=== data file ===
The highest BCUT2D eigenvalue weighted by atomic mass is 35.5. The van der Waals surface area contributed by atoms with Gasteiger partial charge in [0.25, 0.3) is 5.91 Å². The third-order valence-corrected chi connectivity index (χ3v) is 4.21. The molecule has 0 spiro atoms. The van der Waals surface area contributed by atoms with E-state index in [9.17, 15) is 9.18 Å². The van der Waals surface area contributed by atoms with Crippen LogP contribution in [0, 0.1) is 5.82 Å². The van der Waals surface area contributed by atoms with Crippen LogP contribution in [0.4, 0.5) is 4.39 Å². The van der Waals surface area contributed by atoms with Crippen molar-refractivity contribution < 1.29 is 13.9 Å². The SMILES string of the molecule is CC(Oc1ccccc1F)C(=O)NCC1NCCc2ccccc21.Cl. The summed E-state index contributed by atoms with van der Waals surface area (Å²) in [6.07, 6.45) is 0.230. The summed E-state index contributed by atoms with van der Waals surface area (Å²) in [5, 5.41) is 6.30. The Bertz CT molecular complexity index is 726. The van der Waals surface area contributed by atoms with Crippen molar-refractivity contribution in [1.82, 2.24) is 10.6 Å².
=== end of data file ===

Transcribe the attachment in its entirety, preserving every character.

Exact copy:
The highest BCUT2D eigenvalue weighted by atomic mass is 35.5. The van der Waals surface area contributed by atoms with Gasteiger partial charge in [0.25, 0.3) is 5.91 Å². The third-order valence-corrected chi connectivity index (χ3v) is 4.21. The molecule has 0 spiro atoms. The van der Waals surface area contributed by atoms with E-state index in [9.17, 15) is 9.18 Å². The van der Waals surface area contributed by atoms with Crippen LogP contribution in [0, 0.1) is 5.82 Å². The van der Waals surface area contributed by atoms with Crippen LogP contribution in [0.4, 0.5) is 4.39 Å². The van der Waals surface area contributed by atoms with Crippen molar-refractivity contribution < 1.29 is 13.9 Å². The SMILES string of the molecule is CC(Oc1ccccc1F)C(=O)NCC1NCCc2ccccc21.Cl. The summed E-state index contributed by atoms with van der Waals surface area (Å²) in [6.07, 6.45) is 0.230. The summed E-state index contributed by atoms with van der Waals surface area (Å²) in [5, 5.41) is 6.30. The Bertz CT molecular complexity index is 726. The van der Waals surface area contributed by atoms with Crippen molar-refractivity contribution in [1.82, 2.24) is 10.6 Å².